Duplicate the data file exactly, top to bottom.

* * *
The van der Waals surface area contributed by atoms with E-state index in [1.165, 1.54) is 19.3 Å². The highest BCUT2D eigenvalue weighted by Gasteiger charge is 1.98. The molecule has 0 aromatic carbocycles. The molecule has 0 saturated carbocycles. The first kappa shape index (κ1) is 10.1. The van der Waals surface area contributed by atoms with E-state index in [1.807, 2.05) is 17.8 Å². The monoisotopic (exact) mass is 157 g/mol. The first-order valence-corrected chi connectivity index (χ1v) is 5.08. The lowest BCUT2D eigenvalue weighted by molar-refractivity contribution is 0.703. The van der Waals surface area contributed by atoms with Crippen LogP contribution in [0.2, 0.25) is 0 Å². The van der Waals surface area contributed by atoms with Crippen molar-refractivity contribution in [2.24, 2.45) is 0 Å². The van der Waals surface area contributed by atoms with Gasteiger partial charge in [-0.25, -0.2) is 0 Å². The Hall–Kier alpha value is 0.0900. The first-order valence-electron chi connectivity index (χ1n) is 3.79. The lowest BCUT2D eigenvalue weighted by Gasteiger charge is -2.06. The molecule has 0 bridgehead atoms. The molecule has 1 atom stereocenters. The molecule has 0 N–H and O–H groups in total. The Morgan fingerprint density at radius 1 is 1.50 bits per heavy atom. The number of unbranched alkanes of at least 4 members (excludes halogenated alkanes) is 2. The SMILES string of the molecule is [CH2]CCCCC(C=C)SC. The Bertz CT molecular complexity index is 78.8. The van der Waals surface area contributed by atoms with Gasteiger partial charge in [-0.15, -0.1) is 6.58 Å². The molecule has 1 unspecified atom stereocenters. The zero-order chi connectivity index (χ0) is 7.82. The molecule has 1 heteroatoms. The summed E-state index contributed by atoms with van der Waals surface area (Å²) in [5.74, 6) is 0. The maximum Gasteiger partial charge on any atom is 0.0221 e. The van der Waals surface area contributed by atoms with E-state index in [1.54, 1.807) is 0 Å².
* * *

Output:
The van der Waals surface area contributed by atoms with E-state index in [1.165, 1.54) is 19.3 Å². The highest BCUT2D eigenvalue weighted by Gasteiger charge is 1.98. The molecule has 0 aromatic carbocycles. The molecule has 0 saturated carbocycles. The first kappa shape index (κ1) is 10.1. The van der Waals surface area contributed by atoms with E-state index in [1.807, 2.05) is 17.8 Å². The monoisotopic (exact) mass is 157 g/mol. The first-order valence-corrected chi connectivity index (χ1v) is 5.08. The lowest BCUT2D eigenvalue weighted by molar-refractivity contribution is 0.703. The van der Waals surface area contributed by atoms with Crippen LogP contribution in [0.2, 0.25) is 0 Å². The van der Waals surface area contributed by atoms with Crippen molar-refractivity contribution in [2.24, 2.45) is 0 Å². The van der Waals surface area contributed by atoms with Gasteiger partial charge in [-0.25, -0.2) is 0 Å². The Hall–Kier alpha value is 0.0900. The first-order valence-electron chi connectivity index (χ1n) is 3.79. The lowest BCUT2D eigenvalue weighted by Gasteiger charge is -2.06. The molecule has 0 bridgehead atoms. The molecule has 1 atom stereocenters. The molecule has 0 N–H and O–H groups in total. The Morgan fingerprint density at radius 1 is 1.50 bits per heavy atom. The number of unbranched alkanes of at least 4 members (excludes halogenated alkanes) is 2. The SMILES string of the molecule is [CH2]CCCCC(C=C)SC. The Bertz CT molecular complexity index is 78.8. The van der Waals surface area contributed by atoms with Gasteiger partial charge in [-0.15, -0.1) is 6.58 Å². The molecule has 1 unspecified atom stereocenters. The zero-order chi connectivity index (χ0) is 7.82. The molecule has 1 heteroatoms. The summed E-state index contributed by atoms with van der Waals surface area (Å²) in [5.74, 6) is 0. The maximum Gasteiger partial charge on any atom is 0.0221 e. The van der Waals surface area contributed by atoms with E-state index in [1.54, 1.807) is 0 Å².